Two separate explosions, targeting members of the Sunni Muslim Sahwa (Awakening) movement in Iraq have left dozens of casualties. The Sahwa, or Sons of Iraq, helped U.S. forces put down an al-Qaida led insurrection during the worst days of sectarian strife in Iraq.
Iraqi officials say two suicide bombings in separate parts of the country have killed about four-dozen people and wounded many others. Most of the casualties belong to the government-backed Sunni Muslim militia that helped put a lid on a growing civil war in 2006 and 2007.
Baghdad security chief Qassem Mohammed Atta indicated a suicide bomber struck a checkpoint near a military base southwest of Baghdad. Members of the Sunni Sahwa militia had been lined up outside the base to receive their paychecks.
The Associated Press reported the men had come to the base for five days in row, hoping to be paid, and that security around the base was lax. Sahwa members complained that government forces were no longer searching people lined up in front of the base.
Another suicide bomber attacked a Sahwa militia facility in the town of Qaim, near the Syrian border. Sahwa fighters traded fire with the assailant, who blew himself up after being surrounded. Three militiamen were reportedly killed and six wounded in the blast.
The brother of a top Sahwa leader was also killed in a separate bomb blast targeting his vehicle. Abu Azzam al Tamimi said the explosion that killed his brother, as well as the other bombings were part of a planned and coordinated assault on his group.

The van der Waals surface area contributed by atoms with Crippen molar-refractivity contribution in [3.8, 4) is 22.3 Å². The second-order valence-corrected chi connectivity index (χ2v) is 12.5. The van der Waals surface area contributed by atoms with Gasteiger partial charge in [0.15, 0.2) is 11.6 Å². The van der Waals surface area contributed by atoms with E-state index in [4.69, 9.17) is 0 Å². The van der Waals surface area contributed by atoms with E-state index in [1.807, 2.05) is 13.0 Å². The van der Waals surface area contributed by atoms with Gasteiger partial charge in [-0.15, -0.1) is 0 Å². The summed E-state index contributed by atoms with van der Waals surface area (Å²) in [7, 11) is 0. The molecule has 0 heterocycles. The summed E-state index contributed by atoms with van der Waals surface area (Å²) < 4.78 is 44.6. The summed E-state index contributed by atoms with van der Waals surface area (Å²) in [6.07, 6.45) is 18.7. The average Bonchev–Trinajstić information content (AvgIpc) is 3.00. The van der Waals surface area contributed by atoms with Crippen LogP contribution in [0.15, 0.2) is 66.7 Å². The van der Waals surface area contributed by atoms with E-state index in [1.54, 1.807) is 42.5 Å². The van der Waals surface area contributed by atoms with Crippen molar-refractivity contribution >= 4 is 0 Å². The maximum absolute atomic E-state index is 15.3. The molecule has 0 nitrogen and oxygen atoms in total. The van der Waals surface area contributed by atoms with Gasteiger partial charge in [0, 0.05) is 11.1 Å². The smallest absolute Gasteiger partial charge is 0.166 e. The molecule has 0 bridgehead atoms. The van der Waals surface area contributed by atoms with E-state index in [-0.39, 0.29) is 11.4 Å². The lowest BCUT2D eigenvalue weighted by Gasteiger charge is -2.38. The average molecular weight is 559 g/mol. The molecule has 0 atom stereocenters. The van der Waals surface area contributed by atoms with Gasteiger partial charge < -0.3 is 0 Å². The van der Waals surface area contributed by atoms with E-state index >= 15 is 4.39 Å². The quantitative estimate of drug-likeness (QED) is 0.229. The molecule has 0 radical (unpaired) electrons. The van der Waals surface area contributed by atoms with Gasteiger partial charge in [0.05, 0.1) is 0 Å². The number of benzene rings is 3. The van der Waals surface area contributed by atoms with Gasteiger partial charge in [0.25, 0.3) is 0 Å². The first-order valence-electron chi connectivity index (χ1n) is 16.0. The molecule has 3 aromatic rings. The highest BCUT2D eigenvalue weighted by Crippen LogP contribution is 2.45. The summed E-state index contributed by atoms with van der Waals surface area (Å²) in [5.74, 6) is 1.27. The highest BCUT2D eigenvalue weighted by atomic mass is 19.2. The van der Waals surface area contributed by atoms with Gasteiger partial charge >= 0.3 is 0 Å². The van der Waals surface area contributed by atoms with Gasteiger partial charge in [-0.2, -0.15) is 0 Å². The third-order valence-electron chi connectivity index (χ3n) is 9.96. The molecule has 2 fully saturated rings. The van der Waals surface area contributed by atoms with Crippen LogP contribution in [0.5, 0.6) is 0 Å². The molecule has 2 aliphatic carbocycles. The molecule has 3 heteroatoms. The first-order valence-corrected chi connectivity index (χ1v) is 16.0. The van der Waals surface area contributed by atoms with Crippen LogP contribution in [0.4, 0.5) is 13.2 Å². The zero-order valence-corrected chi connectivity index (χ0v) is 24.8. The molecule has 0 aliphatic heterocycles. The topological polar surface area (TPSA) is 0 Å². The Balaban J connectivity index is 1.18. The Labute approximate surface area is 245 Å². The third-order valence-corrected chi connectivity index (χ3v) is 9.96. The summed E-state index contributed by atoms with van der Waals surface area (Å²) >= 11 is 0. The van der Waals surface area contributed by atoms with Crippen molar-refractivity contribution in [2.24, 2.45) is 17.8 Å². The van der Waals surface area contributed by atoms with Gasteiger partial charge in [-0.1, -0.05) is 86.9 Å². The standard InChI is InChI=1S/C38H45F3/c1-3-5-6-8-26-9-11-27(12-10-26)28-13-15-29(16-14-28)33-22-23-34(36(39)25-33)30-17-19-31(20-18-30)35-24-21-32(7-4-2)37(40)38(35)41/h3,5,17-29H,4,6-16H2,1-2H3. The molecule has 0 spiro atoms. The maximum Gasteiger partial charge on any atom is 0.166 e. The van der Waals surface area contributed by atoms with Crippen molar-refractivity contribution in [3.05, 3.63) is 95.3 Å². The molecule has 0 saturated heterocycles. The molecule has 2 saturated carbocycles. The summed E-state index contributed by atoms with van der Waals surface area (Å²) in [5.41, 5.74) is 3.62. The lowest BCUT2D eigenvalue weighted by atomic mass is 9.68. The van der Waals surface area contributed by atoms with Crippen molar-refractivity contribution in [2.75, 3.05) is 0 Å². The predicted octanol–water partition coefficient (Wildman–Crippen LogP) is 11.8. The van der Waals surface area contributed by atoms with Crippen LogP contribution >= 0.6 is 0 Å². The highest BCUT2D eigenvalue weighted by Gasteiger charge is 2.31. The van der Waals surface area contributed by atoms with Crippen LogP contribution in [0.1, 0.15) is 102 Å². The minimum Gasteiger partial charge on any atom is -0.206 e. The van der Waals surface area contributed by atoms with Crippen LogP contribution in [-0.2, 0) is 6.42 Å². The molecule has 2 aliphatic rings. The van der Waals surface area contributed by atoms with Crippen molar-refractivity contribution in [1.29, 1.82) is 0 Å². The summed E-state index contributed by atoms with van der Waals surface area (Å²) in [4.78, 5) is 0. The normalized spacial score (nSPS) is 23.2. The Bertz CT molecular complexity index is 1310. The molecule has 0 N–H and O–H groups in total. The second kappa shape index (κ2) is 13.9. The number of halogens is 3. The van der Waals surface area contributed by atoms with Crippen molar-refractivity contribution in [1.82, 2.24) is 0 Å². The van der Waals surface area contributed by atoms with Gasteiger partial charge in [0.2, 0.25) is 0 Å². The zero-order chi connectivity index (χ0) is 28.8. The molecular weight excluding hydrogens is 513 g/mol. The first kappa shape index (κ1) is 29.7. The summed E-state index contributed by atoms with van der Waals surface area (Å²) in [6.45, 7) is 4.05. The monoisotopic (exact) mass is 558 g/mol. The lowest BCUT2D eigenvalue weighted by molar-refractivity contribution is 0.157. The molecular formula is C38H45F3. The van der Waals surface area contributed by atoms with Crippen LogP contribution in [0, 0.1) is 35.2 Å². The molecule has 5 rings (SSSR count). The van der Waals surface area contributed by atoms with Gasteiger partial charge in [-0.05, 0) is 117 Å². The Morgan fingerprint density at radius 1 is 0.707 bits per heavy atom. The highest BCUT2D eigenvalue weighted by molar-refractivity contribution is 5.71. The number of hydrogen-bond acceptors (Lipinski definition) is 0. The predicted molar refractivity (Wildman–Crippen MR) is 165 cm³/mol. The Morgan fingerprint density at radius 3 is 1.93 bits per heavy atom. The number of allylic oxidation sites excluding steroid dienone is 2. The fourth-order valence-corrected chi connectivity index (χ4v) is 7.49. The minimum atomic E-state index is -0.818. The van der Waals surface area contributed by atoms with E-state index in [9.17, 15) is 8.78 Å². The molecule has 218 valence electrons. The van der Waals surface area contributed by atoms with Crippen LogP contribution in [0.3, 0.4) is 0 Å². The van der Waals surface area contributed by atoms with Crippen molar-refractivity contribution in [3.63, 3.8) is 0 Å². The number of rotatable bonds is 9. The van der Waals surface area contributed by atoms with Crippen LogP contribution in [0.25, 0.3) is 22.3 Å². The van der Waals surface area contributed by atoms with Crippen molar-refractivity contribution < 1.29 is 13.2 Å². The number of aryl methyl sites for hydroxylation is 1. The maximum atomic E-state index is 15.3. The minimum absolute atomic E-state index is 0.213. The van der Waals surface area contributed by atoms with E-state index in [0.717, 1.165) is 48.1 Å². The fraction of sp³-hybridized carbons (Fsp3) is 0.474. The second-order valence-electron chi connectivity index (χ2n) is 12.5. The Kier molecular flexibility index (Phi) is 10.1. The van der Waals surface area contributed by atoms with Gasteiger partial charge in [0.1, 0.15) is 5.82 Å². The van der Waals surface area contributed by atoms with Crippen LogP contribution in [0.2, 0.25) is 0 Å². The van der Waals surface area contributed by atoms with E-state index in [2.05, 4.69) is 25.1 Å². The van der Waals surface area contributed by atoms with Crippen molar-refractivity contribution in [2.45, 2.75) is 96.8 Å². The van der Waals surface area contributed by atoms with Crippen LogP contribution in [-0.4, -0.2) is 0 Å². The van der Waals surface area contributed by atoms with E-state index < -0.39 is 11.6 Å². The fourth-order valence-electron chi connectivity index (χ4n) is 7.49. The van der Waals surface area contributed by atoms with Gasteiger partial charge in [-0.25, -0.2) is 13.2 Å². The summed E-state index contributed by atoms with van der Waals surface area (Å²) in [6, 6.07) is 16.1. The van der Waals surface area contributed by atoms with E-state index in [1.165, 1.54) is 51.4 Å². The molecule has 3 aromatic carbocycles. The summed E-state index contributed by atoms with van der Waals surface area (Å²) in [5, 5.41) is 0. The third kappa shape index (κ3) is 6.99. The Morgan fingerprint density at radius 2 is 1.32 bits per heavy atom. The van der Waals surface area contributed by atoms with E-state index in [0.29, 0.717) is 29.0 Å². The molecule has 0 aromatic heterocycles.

He says that the attacks were programmed, rather than isolated acts, and they were part of someone's broad agenda. That group, he insists, wants to take advantage of the void inside the country at the expense of the Iraqi people in order to bring the security situation back to square one.
He went on to accuse al-Qaida of responsibility in the attacks and complained the government is doing nothing to protect Sahwa militiamen.
Iraq analyst James Denselow of King's College in London says Sahwa militiamen are at the mercy of their adversaries, as the government drags its feet in deciding what to do with them.
"We can assume here a tit-for-tat crescendo surrounding former protagonists in the civil war that raged from '06 to '07 largely," Denselow said. "And the big question is whether the Sons of Iraq (Sahwa), which were such a critical part of the relative peace that followed the (US-led) 'surge' will be incorporated into the government and given a place in the new Iraq or whether they will be, instead of the 'Sons of Iraq' the 'Orphans of Iraq' in the sense that they are abandoned by a largely Shia-Kurdish-led government that looks to use cracking down on Sunnis as a means of increasing their own popularity."
He says divisions among Iraq's Shi'ite political blocs had created a "sort of competition" to see which could crack down harder on their Sunni adversaries. U.S. officials have warned of an upsurge in violence if the stalemate that has left Iraq without a government since March elections, continues.
A surge of violence has hit Baghdad since March parliamentary elections that yielded no clear winner. Security officials blame the string of attacks on al-Qaida in Iraq, raising fears the country's political uncertainty is fueling insurgent violence.